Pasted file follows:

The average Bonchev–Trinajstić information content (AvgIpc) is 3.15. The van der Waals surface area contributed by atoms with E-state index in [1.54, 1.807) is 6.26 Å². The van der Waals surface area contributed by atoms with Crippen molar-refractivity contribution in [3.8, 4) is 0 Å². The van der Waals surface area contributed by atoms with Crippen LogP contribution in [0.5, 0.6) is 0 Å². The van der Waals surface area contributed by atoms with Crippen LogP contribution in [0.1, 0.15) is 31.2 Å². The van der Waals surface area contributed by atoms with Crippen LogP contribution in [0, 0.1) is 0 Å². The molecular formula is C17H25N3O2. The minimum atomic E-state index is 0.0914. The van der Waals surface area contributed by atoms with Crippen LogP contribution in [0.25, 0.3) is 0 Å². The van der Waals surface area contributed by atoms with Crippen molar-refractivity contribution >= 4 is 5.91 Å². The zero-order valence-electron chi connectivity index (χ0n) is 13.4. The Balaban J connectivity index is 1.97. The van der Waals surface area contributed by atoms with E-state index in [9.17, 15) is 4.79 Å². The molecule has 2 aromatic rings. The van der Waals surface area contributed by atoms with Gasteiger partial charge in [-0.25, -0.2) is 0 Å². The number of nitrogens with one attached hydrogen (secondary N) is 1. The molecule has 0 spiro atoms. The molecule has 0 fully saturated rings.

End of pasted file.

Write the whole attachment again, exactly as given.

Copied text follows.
The average Bonchev–Trinajstić information content (AvgIpc) is 3.15. The van der Waals surface area contributed by atoms with E-state index in [1.54, 1.807) is 6.26 Å². The van der Waals surface area contributed by atoms with Crippen molar-refractivity contribution in [3.8, 4) is 0 Å². The van der Waals surface area contributed by atoms with Crippen LogP contribution in [0.5, 0.6) is 0 Å². The van der Waals surface area contributed by atoms with Crippen LogP contribution in [0.1, 0.15) is 31.2 Å². The van der Waals surface area contributed by atoms with Crippen LogP contribution in [0, 0.1) is 0 Å². The molecular formula is C17H25N3O2. The minimum atomic E-state index is 0.0914. The van der Waals surface area contributed by atoms with Crippen LogP contribution in [0.25, 0.3) is 0 Å². The van der Waals surface area contributed by atoms with Crippen molar-refractivity contribution >= 4 is 5.91 Å². The zero-order valence-electron chi connectivity index (χ0n) is 13.4. The Balaban J connectivity index is 1.97. The van der Waals surface area contributed by atoms with E-state index in [9.17, 15) is 4.79 Å². The molecule has 2 aromatic rings. The van der Waals surface area contributed by atoms with Gasteiger partial charge in [-0.25, -0.2) is 0 Å². The number of nitrogens with one attached hydrogen (secondary N) is 1. The molecule has 0 spiro atoms. The molecule has 0 fully saturated rings.